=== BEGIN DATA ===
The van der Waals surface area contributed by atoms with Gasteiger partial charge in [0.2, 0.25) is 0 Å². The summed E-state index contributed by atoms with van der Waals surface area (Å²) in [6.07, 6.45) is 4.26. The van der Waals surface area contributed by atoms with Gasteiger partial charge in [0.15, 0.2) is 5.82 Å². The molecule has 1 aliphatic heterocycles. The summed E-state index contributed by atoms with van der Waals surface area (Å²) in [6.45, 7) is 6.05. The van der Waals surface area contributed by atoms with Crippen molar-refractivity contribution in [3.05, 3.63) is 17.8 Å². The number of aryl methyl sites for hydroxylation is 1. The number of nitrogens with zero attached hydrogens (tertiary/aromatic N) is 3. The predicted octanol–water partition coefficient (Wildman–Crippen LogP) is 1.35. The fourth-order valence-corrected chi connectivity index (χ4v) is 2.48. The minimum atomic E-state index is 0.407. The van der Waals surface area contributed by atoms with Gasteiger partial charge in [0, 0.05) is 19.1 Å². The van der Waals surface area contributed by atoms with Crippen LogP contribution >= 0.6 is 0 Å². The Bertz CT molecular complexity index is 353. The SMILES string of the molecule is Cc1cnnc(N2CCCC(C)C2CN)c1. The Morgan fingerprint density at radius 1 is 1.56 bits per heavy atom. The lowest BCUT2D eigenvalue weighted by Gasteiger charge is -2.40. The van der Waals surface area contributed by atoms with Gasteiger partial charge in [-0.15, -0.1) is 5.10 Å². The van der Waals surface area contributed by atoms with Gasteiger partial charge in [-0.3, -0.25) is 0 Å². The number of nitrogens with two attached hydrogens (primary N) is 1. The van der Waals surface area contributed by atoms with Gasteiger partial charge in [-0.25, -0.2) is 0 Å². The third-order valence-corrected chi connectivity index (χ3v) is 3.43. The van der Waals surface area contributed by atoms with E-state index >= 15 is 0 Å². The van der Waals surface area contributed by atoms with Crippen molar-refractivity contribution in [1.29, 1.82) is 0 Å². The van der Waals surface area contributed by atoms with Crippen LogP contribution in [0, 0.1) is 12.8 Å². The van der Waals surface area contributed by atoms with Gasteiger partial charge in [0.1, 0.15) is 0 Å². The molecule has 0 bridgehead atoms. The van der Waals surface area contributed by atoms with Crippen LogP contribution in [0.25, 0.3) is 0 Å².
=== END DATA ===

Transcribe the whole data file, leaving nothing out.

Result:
The van der Waals surface area contributed by atoms with Gasteiger partial charge in [0.2, 0.25) is 0 Å². The summed E-state index contributed by atoms with van der Waals surface area (Å²) in [6.07, 6.45) is 4.26. The van der Waals surface area contributed by atoms with Gasteiger partial charge in [0.15, 0.2) is 5.82 Å². The molecule has 1 aliphatic heterocycles. The summed E-state index contributed by atoms with van der Waals surface area (Å²) in [6.45, 7) is 6.05. The van der Waals surface area contributed by atoms with Crippen molar-refractivity contribution in [3.05, 3.63) is 17.8 Å². The number of aryl methyl sites for hydroxylation is 1. The number of nitrogens with zero attached hydrogens (tertiary/aromatic N) is 3. The predicted octanol–water partition coefficient (Wildman–Crippen LogP) is 1.35. The fourth-order valence-corrected chi connectivity index (χ4v) is 2.48. The minimum atomic E-state index is 0.407. The van der Waals surface area contributed by atoms with Gasteiger partial charge in [0, 0.05) is 19.1 Å². The van der Waals surface area contributed by atoms with Crippen LogP contribution >= 0.6 is 0 Å². The Bertz CT molecular complexity index is 353. The SMILES string of the molecule is Cc1cnnc(N2CCCC(C)C2CN)c1. The Morgan fingerprint density at radius 1 is 1.56 bits per heavy atom. The lowest BCUT2D eigenvalue weighted by Gasteiger charge is -2.40. The van der Waals surface area contributed by atoms with Gasteiger partial charge in [-0.15, -0.1) is 5.10 Å². The van der Waals surface area contributed by atoms with Gasteiger partial charge in [-0.3, -0.25) is 0 Å². The number of nitrogens with two attached hydrogens (primary N) is 1. The van der Waals surface area contributed by atoms with Gasteiger partial charge in [-0.25, -0.2) is 0 Å². The third-order valence-corrected chi connectivity index (χ3v) is 3.43. The van der Waals surface area contributed by atoms with E-state index >= 15 is 0 Å². The van der Waals surface area contributed by atoms with Crippen molar-refractivity contribution in [1.29, 1.82) is 0 Å². The van der Waals surface area contributed by atoms with Crippen LogP contribution in [0, 0.1) is 12.8 Å². The van der Waals surface area contributed by atoms with Gasteiger partial charge in [0.1, 0.15) is 0 Å². The molecule has 0 bridgehead atoms. The van der Waals surface area contributed by atoms with Crippen LogP contribution in [0.25, 0.3) is 0 Å².